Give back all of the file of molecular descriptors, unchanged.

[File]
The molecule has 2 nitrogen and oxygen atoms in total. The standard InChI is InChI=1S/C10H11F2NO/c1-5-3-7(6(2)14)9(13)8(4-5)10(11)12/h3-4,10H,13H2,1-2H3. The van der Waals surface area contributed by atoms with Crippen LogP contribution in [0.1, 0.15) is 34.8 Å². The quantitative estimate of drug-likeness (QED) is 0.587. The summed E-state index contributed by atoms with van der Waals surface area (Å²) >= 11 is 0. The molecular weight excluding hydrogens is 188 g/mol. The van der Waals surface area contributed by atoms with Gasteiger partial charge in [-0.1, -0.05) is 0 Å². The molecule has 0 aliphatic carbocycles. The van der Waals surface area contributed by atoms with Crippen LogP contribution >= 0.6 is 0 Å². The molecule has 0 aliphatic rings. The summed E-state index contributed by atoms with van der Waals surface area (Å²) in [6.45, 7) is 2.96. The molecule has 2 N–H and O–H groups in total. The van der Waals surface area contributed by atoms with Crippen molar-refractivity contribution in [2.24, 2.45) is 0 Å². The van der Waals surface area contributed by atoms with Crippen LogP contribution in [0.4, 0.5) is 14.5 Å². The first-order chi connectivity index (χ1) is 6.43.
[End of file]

The molecule has 2 nitrogen and oxygen atoms in total. The standard InChI is InChI=1S/C10H11F2NO/c1-5-3-7(6(2)14)9(13)8(4-5)10(11)12/h3-4,10H,13H2,1-2H3. The van der Waals surface area contributed by atoms with Crippen LogP contribution in [0.1, 0.15) is 34.8 Å². The quantitative estimate of drug-likeness (QED) is 0.587. The summed E-state index contributed by atoms with van der Waals surface area (Å²) >= 11 is 0. The molecular weight excluding hydrogens is 188 g/mol. The van der Waals surface area contributed by atoms with Gasteiger partial charge in [-0.1, -0.05) is 0 Å². The molecule has 0 aliphatic carbocycles. The van der Waals surface area contributed by atoms with Crippen LogP contribution >= 0.6 is 0 Å². The molecule has 0 aliphatic rings. The summed E-state index contributed by atoms with van der Waals surface area (Å²) in [6.45, 7) is 2.96. The molecule has 2 N–H and O–H groups in total. The van der Waals surface area contributed by atoms with Crippen molar-refractivity contribution in [2.24, 2.45) is 0 Å². The van der Waals surface area contributed by atoms with Crippen LogP contribution in [0.4, 0.5) is 14.5 Å². The first-order chi connectivity index (χ1) is 6.43.